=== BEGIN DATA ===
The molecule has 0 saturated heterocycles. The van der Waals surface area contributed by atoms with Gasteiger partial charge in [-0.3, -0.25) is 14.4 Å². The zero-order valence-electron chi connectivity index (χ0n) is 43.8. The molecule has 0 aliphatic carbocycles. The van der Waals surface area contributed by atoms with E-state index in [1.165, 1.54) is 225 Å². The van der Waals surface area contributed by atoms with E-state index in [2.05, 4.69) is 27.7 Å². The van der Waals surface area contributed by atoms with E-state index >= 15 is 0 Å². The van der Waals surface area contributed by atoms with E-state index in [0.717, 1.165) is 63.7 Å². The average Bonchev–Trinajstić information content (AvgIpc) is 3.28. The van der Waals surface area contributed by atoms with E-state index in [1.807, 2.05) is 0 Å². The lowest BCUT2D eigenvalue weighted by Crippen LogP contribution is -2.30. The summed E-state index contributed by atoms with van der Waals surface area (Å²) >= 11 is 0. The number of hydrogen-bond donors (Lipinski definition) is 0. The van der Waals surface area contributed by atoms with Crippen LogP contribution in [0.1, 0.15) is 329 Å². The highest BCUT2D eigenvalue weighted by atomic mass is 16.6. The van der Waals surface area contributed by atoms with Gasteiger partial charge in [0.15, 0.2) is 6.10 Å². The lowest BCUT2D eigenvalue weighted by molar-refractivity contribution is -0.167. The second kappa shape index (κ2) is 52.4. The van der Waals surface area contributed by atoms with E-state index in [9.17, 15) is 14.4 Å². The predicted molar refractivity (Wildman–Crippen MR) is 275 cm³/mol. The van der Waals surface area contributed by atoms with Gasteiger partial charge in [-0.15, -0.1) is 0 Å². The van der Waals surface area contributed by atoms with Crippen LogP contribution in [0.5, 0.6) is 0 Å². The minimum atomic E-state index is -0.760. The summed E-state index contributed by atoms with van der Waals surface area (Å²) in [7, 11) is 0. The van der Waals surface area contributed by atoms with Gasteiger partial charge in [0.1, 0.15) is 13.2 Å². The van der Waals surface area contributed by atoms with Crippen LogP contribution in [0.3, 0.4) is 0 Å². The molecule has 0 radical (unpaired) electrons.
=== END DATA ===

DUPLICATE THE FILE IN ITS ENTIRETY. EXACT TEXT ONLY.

The molecule has 0 saturated heterocycles. The van der Waals surface area contributed by atoms with Gasteiger partial charge in [-0.3, -0.25) is 14.4 Å². The zero-order valence-electron chi connectivity index (χ0n) is 43.8. The molecule has 0 aliphatic carbocycles. The van der Waals surface area contributed by atoms with E-state index in [1.165, 1.54) is 225 Å². The van der Waals surface area contributed by atoms with E-state index in [2.05, 4.69) is 27.7 Å². The van der Waals surface area contributed by atoms with E-state index >= 15 is 0 Å². The van der Waals surface area contributed by atoms with E-state index in [0.717, 1.165) is 63.7 Å². The average Bonchev–Trinajstić information content (AvgIpc) is 3.28. The van der Waals surface area contributed by atoms with E-state index in [1.807, 2.05) is 0 Å². The lowest BCUT2D eigenvalue weighted by Crippen LogP contribution is -2.30. The summed E-state index contributed by atoms with van der Waals surface area (Å²) >= 11 is 0. The number of hydrogen-bond donors (Lipinski definition) is 0. The van der Waals surface area contributed by atoms with Crippen LogP contribution in [0.1, 0.15) is 329 Å². The highest BCUT2D eigenvalue weighted by atomic mass is 16.6. The van der Waals surface area contributed by atoms with Gasteiger partial charge in [0.15, 0.2) is 6.10 Å². The lowest BCUT2D eigenvalue weighted by molar-refractivity contribution is -0.167. The second kappa shape index (κ2) is 52.4. The van der Waals surface area contributed by atoms with E-state index in [9.17, 15) is 14.4 Å². The predicted molar refractivity (Wildman–Crippen MR) is 275 cm³/mol. The van der Waals surface area contributed by atoms with Gasteiger partial charge in [-0.15, -0.1) is 0 Å². The van der Waals surface area contributed by atoms with Crippen LogP contribution in [0.5, 0.6) is 0 Å². The minimum atomic E-state index is -0.760. The summed E-state index contributed by atoms with van der Waals surface area (Å²) in [7, 11) is 0. The van der Waals surface area contributed by atoms with Gasteiger partial charge in [0.1, 0.15) is 13.2 Å². The van der Waals surface area contributed by atoms with Crippen LogP contribution in [0.3, 0.4) is 0 Å². The molecule has 0 radical (unpaired) electrons.